“Didn’t want to bother you,” she said one rainy afternoon, to Meredith, her only child, who lived in sun-drenched San Diego, a whole country away. “It was just the right time for us.” Jen decided to ignore the repeated beep beeps on the phone, signaling an incoming call. “Maybe Dad can explain it to you better. It’s about moving forward while….”
The operator came on the line with an emergency interrupt. A no-nonsense police officer‘s voice spoke of a car accident, her husband. She should get over to the Montrose Hospital emergency department immediately. Her daughter yelled, “Oh no.”
Jen whispered, “Got to go.”
They said she couldn’t go in yet. She sat and sat, in silence, unable to read the old magazines, trying not to imagine what was happening on the other side of the “no admittance” doors, rehearsing instead in her head, as if it were still the proper thing to do, what she had intended, before, to tell Meredith. About why they’d moved to a condo so quickly, without discussing it in advance with their only child, a certified financial planner used to counseling strangers on what made the best sense, moneywise and otherwise, before embarking on a new adventure.
Did it matter now, that she and Dave wouldn’t have to think any more about their high-maintenance house, their aging appliances, the lawn moving, the snow shoveling, all those things they mutually decided they no longer wanted to do? How they concluded they should move while they were both still able-bodied enough to do it. That now they could relax and enjoy their well–earned retirement. Why was she repeating that litany now? All that minutia? Justifying? That was before life intruded two hours ago, and struck him, and her, down.
The aide led Jen beyond the “no admittance” doors to a small room, where stood silently the doctor in his scrubs and the social worker, looking solemn, and uncomfortable. Knowing immediately what they’d say, Jen burst into tears.
“Dave Bradshaw was a good man, a devoted husband to Jennifer, a loving father to Meredith. He served his country valiantly, in the Navy, for over twenty years. We have come here this morning to celebrate his life.“ (words from their very new minister, who barely knew anything about Dave, thought Jen, other than what she and Meredith told him yesterday. And, of course, he neglected to mention Jason.)
“He’s better off now, my dear, out of his pain” (from a sweet old lady, going through the receiving line, whereas Dave died in the crash, according to the doctor, almost instantly, and probably knew little or any pain.)
“He’s with God now, my dear,” (said a deacon, probably unaware that Dave, who rarely accompanied her to church, was at best agnostic about any kind of afterlife).
On and on came the well-meaning pieties, as she and Meredith stood patiently in the receiving lines, trying to comfort those who meant to comfort her and her daughter.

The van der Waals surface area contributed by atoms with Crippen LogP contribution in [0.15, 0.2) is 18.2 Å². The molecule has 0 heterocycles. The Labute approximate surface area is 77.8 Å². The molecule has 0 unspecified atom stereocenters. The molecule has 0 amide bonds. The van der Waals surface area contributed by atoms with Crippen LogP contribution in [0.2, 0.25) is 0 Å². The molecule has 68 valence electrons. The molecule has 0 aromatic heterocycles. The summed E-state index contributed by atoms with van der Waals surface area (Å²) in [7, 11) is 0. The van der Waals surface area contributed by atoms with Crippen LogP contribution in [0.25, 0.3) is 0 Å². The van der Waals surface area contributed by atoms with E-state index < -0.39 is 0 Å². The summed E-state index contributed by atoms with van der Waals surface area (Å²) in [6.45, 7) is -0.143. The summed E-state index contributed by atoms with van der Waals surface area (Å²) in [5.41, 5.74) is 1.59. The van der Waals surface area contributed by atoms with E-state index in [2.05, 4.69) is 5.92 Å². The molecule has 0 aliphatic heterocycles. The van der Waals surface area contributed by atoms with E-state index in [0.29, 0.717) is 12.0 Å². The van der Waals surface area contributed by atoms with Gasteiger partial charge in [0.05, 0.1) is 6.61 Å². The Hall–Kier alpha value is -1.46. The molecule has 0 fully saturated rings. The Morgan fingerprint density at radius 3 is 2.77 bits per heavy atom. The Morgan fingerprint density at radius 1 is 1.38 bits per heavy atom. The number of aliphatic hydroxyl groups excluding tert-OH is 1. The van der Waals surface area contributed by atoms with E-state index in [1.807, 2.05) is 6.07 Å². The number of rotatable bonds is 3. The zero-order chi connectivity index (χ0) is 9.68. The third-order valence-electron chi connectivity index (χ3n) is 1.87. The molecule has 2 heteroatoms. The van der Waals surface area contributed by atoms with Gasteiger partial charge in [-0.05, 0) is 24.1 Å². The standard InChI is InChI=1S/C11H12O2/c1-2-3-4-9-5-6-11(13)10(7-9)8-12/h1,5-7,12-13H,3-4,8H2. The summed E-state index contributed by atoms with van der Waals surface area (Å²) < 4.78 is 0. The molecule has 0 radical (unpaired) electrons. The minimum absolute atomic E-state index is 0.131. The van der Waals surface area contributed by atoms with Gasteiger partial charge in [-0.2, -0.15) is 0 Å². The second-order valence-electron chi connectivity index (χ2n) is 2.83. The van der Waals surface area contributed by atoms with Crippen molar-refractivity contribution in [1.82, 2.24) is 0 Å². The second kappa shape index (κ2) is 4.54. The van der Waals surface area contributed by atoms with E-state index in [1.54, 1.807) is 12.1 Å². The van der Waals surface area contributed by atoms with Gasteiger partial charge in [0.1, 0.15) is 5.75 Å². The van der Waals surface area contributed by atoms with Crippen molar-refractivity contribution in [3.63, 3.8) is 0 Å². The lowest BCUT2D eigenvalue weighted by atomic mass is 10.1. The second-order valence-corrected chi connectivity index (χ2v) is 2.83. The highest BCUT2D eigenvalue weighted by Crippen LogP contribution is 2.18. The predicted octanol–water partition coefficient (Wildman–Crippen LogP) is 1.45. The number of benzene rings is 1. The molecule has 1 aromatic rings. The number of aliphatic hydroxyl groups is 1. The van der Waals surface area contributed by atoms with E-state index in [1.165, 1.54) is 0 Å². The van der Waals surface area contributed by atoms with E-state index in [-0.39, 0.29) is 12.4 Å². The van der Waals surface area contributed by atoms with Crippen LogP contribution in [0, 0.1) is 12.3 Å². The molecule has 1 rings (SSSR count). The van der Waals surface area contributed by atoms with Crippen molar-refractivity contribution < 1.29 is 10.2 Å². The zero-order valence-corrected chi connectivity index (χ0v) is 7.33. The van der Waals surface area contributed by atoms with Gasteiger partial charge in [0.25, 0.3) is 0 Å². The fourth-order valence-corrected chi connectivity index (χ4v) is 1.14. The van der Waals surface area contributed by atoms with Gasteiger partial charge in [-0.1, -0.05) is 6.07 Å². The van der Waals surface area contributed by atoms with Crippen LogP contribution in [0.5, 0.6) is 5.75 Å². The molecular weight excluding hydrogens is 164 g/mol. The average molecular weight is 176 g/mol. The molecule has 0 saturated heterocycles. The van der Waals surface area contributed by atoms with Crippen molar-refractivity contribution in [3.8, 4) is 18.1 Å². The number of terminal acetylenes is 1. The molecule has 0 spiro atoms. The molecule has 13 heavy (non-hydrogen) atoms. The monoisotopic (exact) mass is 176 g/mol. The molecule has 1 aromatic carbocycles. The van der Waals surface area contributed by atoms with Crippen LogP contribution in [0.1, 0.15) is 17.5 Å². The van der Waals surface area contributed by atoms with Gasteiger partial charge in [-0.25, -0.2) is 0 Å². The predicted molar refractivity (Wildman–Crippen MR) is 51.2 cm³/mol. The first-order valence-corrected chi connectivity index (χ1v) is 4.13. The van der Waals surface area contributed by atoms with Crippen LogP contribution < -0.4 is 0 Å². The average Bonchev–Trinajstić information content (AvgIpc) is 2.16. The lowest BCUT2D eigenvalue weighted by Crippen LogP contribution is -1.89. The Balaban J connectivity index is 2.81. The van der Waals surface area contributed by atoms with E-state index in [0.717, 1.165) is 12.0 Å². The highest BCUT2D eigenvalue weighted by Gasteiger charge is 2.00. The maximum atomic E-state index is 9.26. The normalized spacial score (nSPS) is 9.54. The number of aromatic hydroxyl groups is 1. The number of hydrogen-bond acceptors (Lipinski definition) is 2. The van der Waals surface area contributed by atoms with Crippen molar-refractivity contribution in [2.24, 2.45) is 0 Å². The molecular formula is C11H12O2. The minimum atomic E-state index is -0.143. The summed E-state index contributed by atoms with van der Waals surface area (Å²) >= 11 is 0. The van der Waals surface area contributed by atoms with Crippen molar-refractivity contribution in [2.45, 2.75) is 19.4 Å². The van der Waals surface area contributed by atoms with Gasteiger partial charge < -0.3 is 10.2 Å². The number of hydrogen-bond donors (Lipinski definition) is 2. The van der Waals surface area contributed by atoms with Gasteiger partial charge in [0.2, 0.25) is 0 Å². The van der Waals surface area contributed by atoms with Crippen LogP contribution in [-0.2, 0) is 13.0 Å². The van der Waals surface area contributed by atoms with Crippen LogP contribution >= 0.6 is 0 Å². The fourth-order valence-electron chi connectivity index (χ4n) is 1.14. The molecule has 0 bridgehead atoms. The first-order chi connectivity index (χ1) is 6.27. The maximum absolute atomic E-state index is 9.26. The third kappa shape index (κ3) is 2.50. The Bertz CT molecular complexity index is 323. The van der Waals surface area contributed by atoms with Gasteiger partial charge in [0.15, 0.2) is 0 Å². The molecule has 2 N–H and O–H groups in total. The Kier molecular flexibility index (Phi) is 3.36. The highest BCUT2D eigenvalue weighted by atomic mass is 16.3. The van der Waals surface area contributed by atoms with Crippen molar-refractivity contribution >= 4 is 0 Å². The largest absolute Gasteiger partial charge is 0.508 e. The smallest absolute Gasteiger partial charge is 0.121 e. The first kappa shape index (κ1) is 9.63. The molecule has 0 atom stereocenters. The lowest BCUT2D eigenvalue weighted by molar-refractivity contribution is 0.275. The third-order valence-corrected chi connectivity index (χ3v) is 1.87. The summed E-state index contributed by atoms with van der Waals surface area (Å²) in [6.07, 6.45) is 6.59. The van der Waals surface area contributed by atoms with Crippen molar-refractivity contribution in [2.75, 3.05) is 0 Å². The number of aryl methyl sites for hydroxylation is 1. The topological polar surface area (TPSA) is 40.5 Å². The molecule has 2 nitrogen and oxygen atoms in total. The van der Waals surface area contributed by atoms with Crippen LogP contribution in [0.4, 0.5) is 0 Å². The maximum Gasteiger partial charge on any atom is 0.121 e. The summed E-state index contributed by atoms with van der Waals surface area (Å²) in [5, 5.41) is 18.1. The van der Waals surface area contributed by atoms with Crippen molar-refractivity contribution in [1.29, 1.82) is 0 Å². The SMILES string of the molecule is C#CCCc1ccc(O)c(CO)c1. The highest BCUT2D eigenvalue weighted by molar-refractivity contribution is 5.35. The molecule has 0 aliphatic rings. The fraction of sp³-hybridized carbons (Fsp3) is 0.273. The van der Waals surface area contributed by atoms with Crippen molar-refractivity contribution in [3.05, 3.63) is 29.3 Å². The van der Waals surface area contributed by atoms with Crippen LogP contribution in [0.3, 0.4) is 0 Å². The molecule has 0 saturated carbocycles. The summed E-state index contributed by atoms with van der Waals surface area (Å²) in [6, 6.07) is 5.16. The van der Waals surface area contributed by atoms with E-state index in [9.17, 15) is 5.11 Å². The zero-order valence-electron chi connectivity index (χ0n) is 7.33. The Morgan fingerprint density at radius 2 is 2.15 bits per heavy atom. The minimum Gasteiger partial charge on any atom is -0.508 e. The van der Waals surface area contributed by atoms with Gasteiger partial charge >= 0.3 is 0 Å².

Last in line was Fred, now an admiral, resplendent in dress uniform and stripes, Dave’s best friend from the old days when they were both young ambitious officers, a decade before Dave had retired as a commander, saying he’d reached the end of the promotion line, “I’ll call you Jen, later, in a month or so. We can catch up.”
At the church reception later, her friend, Dee took her aside, “You know, a year after my Bernie died, another sweet old lady told me at the supermarket, ‘You’re still good looking. You can marry again.’ I think people are just trying to help. They’re uncomfortable with talk of death, or the prospect of death; anybody’s, including their own.” Hugging Jen, Dee said “I’m real sorry for your loss. If you need a shoulder, or help with the logistics, anything, please give me a call. Anything.”
“How’d your group go last night? the other woman asked at lunch.
“The same thing as before. That we’d most likely get better. Eventually. Probably. That I should try to focus more on my happy memories about Dave.”
“Only thing that sticks in my mind from my group two years ago was that social worker’s adage, ‘Women grieve, men replace.’ Sure enough, one of the men in my group was married again within a year.”
“What’s my arc, Dee?”
“Like Noah, you mean?”
“One of my high school English teachers told us about story arcs. For instance, a character in the story, say me, the grieving widow, has sunk pretty low into depression and undue self-pity.”
“You’re too hard on yourself, Jen.”
“Let’s say I’m drinking too much. And not eating enough. Which isn’t too bad, incidentally, the eating part, for my figure. Which is the kind of things people talk about in my grief group.”
“Well, in a good story, that makes the reader feel good, to say nothing about the over-drinking, under-eating grief-struck widow, the character who finds new strength somehow. She grows, changes. Voilá. She becomes, in my case, normal again. Or the ‘new normal,’ as they like to say in the group. Maybe I’d go back to just two glasses of wine at lunch.”
“Sounds like you’re not there yet. It’s only been eleven months,” said Dee..
“This’ll probably surprise you.”
“You’re attracted to one of the guys in our group?”
“Ha! Those horny old guys with the little blue pills? No, what I miss most is the comfortable, predictable ways Dave and I had. But real love? It disappeared years ago.”
“Real love? You don’t know how lucky you were!”
“Yeah. Part of me likes being on my own again. Still…”
“So, you’ll go for the passion next time?”
“Next time? My libido’s semi-retired. I think it’d be more like us both coming home from work, and just drinking wine together at day’s end.”
IV. Balboa Park